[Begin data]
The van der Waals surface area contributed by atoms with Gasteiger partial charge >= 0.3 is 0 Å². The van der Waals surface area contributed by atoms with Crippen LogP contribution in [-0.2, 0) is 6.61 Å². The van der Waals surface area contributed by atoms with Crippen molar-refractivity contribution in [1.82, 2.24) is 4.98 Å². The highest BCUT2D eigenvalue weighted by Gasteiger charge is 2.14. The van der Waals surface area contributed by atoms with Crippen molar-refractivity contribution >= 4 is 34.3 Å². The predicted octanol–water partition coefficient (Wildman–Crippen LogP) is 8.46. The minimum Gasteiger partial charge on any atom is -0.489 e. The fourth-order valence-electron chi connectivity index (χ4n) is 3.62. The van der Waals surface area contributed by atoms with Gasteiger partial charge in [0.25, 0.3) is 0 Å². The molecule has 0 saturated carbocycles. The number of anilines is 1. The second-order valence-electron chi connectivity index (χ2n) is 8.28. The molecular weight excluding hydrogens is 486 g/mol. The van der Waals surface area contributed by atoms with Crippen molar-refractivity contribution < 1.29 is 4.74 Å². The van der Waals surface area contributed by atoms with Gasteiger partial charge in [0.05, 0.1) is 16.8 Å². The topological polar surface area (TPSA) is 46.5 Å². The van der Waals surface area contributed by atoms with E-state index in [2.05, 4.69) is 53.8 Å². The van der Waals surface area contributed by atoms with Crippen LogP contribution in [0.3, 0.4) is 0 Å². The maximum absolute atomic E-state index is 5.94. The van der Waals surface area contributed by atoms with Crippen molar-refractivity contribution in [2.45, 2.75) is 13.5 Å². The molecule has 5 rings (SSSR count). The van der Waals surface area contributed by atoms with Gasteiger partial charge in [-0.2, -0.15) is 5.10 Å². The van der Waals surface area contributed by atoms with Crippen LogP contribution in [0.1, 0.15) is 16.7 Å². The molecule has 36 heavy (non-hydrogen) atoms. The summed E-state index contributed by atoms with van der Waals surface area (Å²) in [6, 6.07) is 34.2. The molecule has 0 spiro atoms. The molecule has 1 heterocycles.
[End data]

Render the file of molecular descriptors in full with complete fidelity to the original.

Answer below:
The van der Waals surface area contributed by atoms with Gasteiger partial charge >= 0.3 is 0 Å². The van der Waals surface area contributed by atoms with Crippen LogP contribution in [-0.2, 0) is 6.61 Å². The van der Waals surface area contributed by atoms with Crippen molar-refractivity contribution in [1.82, 2.24) is 4.98 Å². The highest BCUT2D eigenvalue weighted by Gasteiger charge is 2.14. The van der Waals surface area contributed by atoms with Crippen molar-refractivity contribution >= 4 is 34.3 Å². The predicted octanol–water partition coefficient (Wildman–Crippen LogP) is 8.46. The minimum Gasteiger partial charge on any atom is -0.489 e. The fourth-order valence-electron chi connectivity index (χ4n) is 3.62. The van der Waals surface area contributed by atoms with Gasteiger partial charge in [0.25, 0.3) is 0 Å². The molecule has 0 saturated carbocycles. The number of anilines is 1. The second-order valence-electron chi connectivity index (χ2n) is 8.28. The molecular weight excluding hydrogens is 486 g/mol. The van der Waals surface area contributed by atoms with Crippen molar-refractivity contribution < 1.29 is 4.74 Å². The van der Waals surface area contributed by atoms with Gasteiger partial charge in [0.05, 0.1) is 16.8 Å². The topological polar surface area (TPSA) is 46.5 Å². The van der Waals surface area contributed by atoms with E-state index in [2.05, 4.69) is 53.8 Å². The van der Waals surface area contributed by atoms with Crippen LogP contribution in [0.3, 0.4) is 0 Å². The maximum absolute atomic E-state index is 5.94. The van der Waals surface area contributed by atoms with Crippen molar-refractivity contribution in [2.45, 2.75) is 13.5 Å². The molecule has 5 rings (SSSR count). The van der Waals surface area contributed by atoms with Gasteiger partial charge in [-0.2, -0.15) is 5.10 Å². The van der Waals surface area contributed by atoms with Crippen LogP contribution in [0.1, 0.15) is 16.7 Å². The molecule has 36 heavy (non-hydrogen) atoms. The summed E-state index contributed by atoms with van der Waals surface area (Å²) in [6, 6.07) is 34.2. The molecule has 0 spiro atoms. The molecule has 1 heterocycles.